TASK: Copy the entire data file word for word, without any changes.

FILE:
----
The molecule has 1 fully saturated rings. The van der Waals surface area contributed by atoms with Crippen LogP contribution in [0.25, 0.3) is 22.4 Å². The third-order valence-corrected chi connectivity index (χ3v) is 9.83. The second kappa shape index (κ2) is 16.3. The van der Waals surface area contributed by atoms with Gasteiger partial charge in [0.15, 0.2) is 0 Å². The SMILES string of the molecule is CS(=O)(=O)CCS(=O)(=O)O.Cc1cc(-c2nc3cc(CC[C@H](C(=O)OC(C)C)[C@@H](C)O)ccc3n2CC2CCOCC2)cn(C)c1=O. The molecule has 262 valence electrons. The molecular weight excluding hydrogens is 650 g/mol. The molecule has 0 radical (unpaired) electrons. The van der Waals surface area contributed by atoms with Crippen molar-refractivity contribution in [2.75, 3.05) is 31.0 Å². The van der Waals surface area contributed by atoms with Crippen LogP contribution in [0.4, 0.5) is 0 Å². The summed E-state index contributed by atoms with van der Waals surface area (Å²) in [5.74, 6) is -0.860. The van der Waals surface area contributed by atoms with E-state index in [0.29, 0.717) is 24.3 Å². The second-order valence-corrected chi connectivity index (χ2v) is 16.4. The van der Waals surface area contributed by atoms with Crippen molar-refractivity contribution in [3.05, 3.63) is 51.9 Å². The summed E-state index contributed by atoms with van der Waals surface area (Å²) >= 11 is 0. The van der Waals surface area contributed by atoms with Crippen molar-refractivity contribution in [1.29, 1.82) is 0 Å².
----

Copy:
The molecule has 1 fully saturated rings. The van der Waals surface area contributed by atoms with Crippen LogP contribution in [0.25, 0.3) is 22.4 Å². The third-order valence-corrected chi connectivity index (χ3v) is 9.83. The second kappa shape index (κ2) is 16.3. The van der Waals surface area contributed by atoms with Gasteiger partial charge in [0.15, 0.2) is 0 Å². The SMILES string of the molecule is CS(=O)(=O)CCS(=O)(=O)O.Cc1cc(-c2nc3cc(CC[C@H](C(=O)OC(C)C)[C@@H](C)O)ccc3n2CC2CCOCC2)cn(C)c1=O. The molecule has 262 valence electrons. The molecular weight excluding hydrogens is 650 g/mol. The molecule has 0 radical (unpaired) electrons. The van der Waals surface area contributed by atoms with Crippen molar-refractivity contribution in [2.75, 3.05) is 31.0 Å². The van der Waals surface area contributed by atoms with Crippen LogP contribution in [0.4, 0.5) is 0 Å². The summed E-state index contributed by atoms with van der Waals surface area (Å²) in [5.74, 6) is -0.860. The van der Waals surface area contributed by atoms with E-state index in [0.29, 0.717) is 24.3 Å². The second-order valence-corrected chi connectivity index (χ2v) is 16.4. The van der Waals surface area contributed by atoms with Crippen molar-refractivity contribution in [3.05, 3.63) is 51.9 Å². The summed E-state index contributed by atoms with van der Waals surface area (Å²) >= 11 is 0. The van der Waals surface area contributed by atoms with Crippen molar-refractivity contribution in [1.29, 1.82) is 0 Å².